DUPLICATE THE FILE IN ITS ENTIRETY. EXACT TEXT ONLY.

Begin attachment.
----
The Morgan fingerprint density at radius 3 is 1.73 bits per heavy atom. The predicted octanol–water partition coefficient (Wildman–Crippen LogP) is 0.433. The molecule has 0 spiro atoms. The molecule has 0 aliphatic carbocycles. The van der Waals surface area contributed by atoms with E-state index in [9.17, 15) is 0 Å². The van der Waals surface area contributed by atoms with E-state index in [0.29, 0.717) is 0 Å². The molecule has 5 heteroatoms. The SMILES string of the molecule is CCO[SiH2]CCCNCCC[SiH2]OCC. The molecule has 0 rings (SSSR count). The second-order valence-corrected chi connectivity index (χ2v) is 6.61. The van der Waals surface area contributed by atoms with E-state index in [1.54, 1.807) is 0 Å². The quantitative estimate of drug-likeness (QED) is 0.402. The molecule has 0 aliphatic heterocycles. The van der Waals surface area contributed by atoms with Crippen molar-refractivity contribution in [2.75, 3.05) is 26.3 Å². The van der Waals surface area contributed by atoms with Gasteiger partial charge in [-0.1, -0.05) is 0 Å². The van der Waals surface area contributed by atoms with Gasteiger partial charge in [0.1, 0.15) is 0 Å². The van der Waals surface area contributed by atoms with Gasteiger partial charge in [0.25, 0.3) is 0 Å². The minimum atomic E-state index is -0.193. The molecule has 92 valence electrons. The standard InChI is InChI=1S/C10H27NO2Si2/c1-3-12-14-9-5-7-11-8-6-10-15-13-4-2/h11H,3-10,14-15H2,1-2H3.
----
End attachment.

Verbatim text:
The Morgan fingerprint density at radius 3 is 1.73 bits per heavy atom. The predicted octanol–water partition coefficient (Wildman–Crippen LogP) is 0.433. The molecule has 0 spiro atoms. The molecule has 0 aliphatic carbocycles. The van der Waals surface area contributed by atoms with E-state index in [9.17, 15) is 0 Å². The van der Waals surface area contributed by atoms with E-state index in [0.29, 0.717) is 0 Å². The molecule has 5 heteroatoms. The SMILES string of the molecule is CCO[SiH2]CCCNCCC[SiH2]OCC. The molecule has 0 rings (SSSR count). The second-order valence-corrected chi connectivity index (χ2v) is 6.61. The van der Waals surface area contributed by atoms with E-state index in [1.54, 1.807) is 0 Å². The quantitative estimate of drug-likeness (QED) is 0.402. The molecule has 0 aliphatic heterocycles. The van der Waals surface area contributed by atoms with Crippen molar-refractivity contribution in [2.75, 3.05) is 26.3 Å². The van der Waals surface area contributed by atoms with Gasteiger partial charge in [-0.1, -0.05) is 0 Å². The van der Waals surface area contributed by atoms with Gasteiger partial charge in [0.1, 0.15) is 0 Å². The van der Waals surface area contributed by atoms with Gasteiger partial charge in [0.25, 0.3) is 0 Å². The minimum atomic E-state index is -0.193. The molecule has 92 valence electrons. The standard InChI is InChI=1S/C10H27NO2Si2/c1-3-12-14-9-5-7-11-8-6-10-15-13-4-2/h11H,3-10,14-15H2,1-2H3.